Heel pain – How do we find relief?
As a saying goes, “As the person ages, the heel ages”.
Heel pain is commonly found in middle-aged and elderly groups. Around 10 percent of the population has reportedly suffered from heel pain in their life. The site of the pain is generally located at the heel region of one or both sides of the leg and is normally not swollen. Prolonged walking, standing, extending or flexing the toes can intensify the pain.
The main bulk of the body weight falls on the heel. Beneath the heel is a layer of dense subcutaneous fat known as the fat pad. Small sacs of fluid called the bursae cushion the Achilles tendon at the heel. Plantar fascia and flexor digitorum brevis are thick connective tissues that is attached to the calcaneus (heel bone).
Heel pain is caused by the pathological changes in calcaneus bone, joint, bursa, fat pad and fascia. Plantar fasciitis (Inflammation of the plantar fascia) accounts for about 80 percent of patients who suffer from heel pain. However, the absolute cause of heel pain is still unclear. The main triggers of heel pain are: excessive walking and standing, long-term and chronic bone degeneration and aseptic inflammation of soft tissue. Calcaneus bone growth or bone spur is not the direct cause of the heel pain and/or plantar fasciitis.
In Chinese Medicine, heel pain is usually caused by Liver and Kidney yin deficiency, internal phlegm, Blood heatiness and etc. Soft tissues are classified under the Liver system and bones are classified under the Kidney system. When there is a deficiency in the Liver and Kidney system, Qi and Blood cannot nourish the heel, and the lack of nutrients will result in heel pain. External “Wind”, “Coldness” and “Dampness” pathogens, trauma or chronic fatigue can also cause pain as they cause obstruction to the Qi and Blood circulation, resulting in blocked meridians and blood stasis.
Common acupressure points used for heel pain:
1. Tai Xi
2. Kun Lun
3. Yong Quan
4. Da Ling
5. Cheng Shan
Massage therapy and stretching for heel pain:
Method 1(Proximal massage):
Extend the toes and sole, massage the site of pain for 2-3 minutes. Massage Yong Quan and apply pressure to Tai Xi and Kun Lun acupressure points.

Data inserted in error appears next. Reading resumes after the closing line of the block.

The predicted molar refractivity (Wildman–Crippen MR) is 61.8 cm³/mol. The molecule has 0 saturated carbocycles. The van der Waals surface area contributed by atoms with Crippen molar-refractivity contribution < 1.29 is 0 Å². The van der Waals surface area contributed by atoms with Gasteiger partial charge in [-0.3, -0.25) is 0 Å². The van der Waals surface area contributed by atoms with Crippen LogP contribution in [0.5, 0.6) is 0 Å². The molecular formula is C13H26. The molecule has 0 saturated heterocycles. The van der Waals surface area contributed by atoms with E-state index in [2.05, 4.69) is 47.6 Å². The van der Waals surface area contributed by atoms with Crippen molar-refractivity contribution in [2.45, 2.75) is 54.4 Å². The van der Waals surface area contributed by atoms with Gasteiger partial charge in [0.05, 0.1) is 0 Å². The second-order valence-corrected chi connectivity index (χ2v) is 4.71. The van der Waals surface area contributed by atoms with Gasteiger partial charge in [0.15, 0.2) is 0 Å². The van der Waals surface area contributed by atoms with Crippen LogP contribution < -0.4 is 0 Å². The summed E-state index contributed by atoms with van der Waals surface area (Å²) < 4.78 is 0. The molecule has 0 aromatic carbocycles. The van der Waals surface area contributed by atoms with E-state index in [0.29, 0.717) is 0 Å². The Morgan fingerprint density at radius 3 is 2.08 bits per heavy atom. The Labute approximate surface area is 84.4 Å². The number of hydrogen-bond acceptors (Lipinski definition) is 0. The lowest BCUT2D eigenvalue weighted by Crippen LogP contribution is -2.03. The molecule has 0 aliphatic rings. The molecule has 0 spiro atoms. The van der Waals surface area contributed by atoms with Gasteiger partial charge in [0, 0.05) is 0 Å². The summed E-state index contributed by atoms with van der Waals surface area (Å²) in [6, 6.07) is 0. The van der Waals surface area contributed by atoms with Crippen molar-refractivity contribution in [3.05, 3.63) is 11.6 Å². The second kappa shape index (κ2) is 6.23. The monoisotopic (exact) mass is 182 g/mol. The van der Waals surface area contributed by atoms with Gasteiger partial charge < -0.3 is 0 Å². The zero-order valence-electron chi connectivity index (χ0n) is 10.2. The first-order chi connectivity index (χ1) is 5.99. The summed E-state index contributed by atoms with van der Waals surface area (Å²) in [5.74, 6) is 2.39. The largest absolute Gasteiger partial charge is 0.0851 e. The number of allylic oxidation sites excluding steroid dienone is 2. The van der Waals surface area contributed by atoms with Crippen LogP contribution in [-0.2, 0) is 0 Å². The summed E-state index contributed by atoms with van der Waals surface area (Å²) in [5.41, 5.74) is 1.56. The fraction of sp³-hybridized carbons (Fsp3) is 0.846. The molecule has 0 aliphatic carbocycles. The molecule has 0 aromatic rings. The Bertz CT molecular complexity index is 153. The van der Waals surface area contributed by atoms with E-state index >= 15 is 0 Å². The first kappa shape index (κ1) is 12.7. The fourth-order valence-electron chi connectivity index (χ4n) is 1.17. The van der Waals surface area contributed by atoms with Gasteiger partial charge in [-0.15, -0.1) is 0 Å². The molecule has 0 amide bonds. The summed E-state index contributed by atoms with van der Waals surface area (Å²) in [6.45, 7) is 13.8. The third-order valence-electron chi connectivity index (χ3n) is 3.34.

Method 2(Distal massage):
Massage and apply pressure at the base point of the palm (Da Ling acupressure point, see above) with the tip of the thumb for 1-3 minutes. If the heel pain is on the left side, massage and apply pressure on the Da Ling acupressure point on the right wrist, and vice-versa. If both sides of the heel are painful, apply pressure on the Da Ling acupressure points on both of the left and right wrists.
Method 3(Calf stretching):
Place hands flat on the wall at chest level. Bend and place one of the legs in front of the other straightened leg. Keep both feet flat on the ground. Lean forward to stretch the calf of the straightened leg for 20-30 seconds and repeatedly do this with the other leg. Breathe in deeply and rhythmically while doing the stretching.
Common Chinese Medicine herbs used for heel pain:
Tou Gu Cao (Caulis Impatientis)
Wei Ling Xian (Radix Clematidis)
Ru xiang (Frankincense)
Mo Yao (Myrrh)
Chuan Niu Xi (Cyathula Root)
Increase blood circulation and relieve pain
Chinese Medicine external treatment:
– Chinese Medicine plaster (with herbs) can be pasted or bandaged at the specific heel(s) with pain.
– Both heels can be soaked in warm water mixed with the right amount of vinegar for 15-30 minutes.
Anti-inflammation, increase blood circulation and removing blood stasis, strengthen bones and soft tissues, relax muscles and joints, and expel external “Wind” and “Cold” pathogens.
1) Choose the right and comfortable shoes with padding. Avoid wearing flat shoes.
2) Do regular leg, foot and heel exercises to increase strength and flexibility in muscles and soft tissues like ligaments.
3) Avoid over-working. Do not stand and/or walk for long duration.
4) On a daily basis, soak both heels in warm water (a small amount of vinegar could be added) to promote blood circulation and reduce the occurrence of heel pain.
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